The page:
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Ish stands trial before jury for first time

On Monday afternoon, a 14 member jury picked from Twin Falls arrived in the Bannock County courthouse to hear the opening statements from both the prosecution and the defense behind the trial of Martin Edmo Ish.

Ish is accused of beating Eugene Lorne Red Elk to death back in 2009 outside of Duffy’s Tavern.

Red Elk worked as a bouncer at the time the alleged crime took place.

Red Elk was found bleeding and unresponsive in a parking lot outside of Duffy’s Tavern that night on June 14. He was taken to Portneuf Medical Center that night, then shortly after, he was life flighted to EIRMC in Idaho Falls. He died three days later.

State prosecutors gave their opening statement first, followed by the defense.

The state said the story all started at a Pocatello bar called Bourbon Barrel, where Monday’s witnesses worked that night.

The two witnesses took the stand, both claiming Ish showed-up at the bar with a few friends. The bartender, Linda Loveday Wood, noticed him trying to steal cigarettes from behind the bar counter. She said both she and the bar owner tried to kick him out, but claimed Ish became angry and wouldn’t leave.

That’s when the bar owner at the time, Jenny Hill, threatened Ish with a bat before telling his friends to take him out.

Hill and Wood said his friends later came back to the bar and told the two women they took him to Duffy’s.

Wood said she called over to Duffy’s to let them know Ish was heading over.

The court didn’t go into details about what happened at Duffy’s but mentioned at some point, shortly after he arrived, Red Elk asked him to leave.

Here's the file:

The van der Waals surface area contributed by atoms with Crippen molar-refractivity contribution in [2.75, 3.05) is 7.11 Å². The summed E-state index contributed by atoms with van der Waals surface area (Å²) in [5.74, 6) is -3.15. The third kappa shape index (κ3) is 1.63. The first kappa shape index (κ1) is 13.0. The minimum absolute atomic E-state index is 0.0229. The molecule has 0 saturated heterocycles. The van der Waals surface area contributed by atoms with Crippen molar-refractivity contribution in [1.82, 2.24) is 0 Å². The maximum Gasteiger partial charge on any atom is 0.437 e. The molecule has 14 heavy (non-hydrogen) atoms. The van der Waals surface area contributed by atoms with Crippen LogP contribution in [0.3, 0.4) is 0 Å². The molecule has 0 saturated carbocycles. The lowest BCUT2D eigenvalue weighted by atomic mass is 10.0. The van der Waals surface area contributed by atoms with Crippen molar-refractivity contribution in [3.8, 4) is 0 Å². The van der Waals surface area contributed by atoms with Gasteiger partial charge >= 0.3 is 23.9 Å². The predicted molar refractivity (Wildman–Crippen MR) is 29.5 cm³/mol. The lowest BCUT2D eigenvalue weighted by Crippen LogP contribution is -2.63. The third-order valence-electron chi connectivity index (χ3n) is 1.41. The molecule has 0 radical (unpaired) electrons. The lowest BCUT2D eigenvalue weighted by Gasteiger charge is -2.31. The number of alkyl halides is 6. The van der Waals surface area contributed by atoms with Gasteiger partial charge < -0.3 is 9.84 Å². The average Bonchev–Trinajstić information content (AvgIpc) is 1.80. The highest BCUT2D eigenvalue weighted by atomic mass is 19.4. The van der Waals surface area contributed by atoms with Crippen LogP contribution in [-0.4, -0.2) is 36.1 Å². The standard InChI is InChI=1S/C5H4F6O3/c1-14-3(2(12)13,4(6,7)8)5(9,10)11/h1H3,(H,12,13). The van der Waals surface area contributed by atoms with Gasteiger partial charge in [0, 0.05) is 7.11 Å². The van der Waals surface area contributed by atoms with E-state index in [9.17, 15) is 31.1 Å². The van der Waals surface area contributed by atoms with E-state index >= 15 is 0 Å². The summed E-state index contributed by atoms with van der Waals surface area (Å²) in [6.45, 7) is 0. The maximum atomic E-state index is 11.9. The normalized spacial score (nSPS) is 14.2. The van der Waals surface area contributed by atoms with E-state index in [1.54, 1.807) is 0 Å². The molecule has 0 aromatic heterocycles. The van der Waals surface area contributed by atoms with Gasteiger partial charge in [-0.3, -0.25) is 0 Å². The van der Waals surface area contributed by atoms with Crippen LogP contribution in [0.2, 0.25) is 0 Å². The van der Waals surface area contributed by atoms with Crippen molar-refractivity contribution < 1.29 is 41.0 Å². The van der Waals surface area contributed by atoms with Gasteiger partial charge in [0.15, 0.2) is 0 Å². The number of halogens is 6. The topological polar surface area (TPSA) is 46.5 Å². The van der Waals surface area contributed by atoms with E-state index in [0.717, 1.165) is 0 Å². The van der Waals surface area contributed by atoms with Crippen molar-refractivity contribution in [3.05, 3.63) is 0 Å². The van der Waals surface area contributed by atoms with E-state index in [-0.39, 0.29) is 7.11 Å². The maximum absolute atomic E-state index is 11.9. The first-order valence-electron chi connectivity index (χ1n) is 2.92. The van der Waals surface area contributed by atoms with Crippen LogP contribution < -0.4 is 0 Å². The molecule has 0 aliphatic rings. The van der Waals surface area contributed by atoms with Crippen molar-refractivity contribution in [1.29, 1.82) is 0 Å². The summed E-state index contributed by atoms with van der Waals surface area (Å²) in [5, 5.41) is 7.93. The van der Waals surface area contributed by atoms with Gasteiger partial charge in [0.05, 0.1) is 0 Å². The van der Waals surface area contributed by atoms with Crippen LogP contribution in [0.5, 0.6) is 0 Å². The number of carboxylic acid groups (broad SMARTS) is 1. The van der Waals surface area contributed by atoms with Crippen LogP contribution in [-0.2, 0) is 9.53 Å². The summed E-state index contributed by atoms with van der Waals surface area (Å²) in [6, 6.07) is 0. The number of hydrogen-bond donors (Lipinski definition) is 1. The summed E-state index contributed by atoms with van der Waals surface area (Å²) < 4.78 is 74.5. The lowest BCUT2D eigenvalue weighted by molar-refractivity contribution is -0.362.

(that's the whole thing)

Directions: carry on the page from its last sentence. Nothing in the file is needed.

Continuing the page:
At that point, Red Elk showed him out, and that’s when the details beg discrepancies from both the prosecution and the defense.

The key witness in the trial, Heather Davis, lived across the street from Duffy’s and told police she saw the whole thing happen.

However, both the prosecution and the defense agreed that her story to police changed over the years.

But one thing about her story has maintained – the person she thought she saw make that encounter with Red Elk in the parking lot was tall, thin, wearing a do-rag, and a woman’s spaghetti-strap shirt. None of those described Ish.

The defense claims Davis could never pick Ish out of the initial lineup, but after years of media reports surfaced, she started changing her story.

The case went cold until 2012 when called Ish’s girlfriend at the time the alleged crime happened.

She told police Ish called her the night of the incident and said he knocked someone out. He didn’t say when, where, or who.

Then in 2015, Ish’s son Anthony had a run-in with the law. His defense attorneys said it involved their cousin, Jennifer Teton, who became disgruntled and went to police to tell them on June 15, 2009, the morning after the crime, she went over to her aunt’s home to get the paper as usual. That’s where Ish lived at the time.

According to the prosecution, she told police he asked for a ride home from a man named Charles Tattemy.

The prosecution continued to argue Tattemy told police the night of the crime, he had left Duffy’s, and asked for a ride home. They said Tattemy told police Ish was frantic, and then asked him to drive him by the bar one more time and describe the scene to him.

The trial will continue on Tuesday morning at 9am, and is expected to last until the end of the month.

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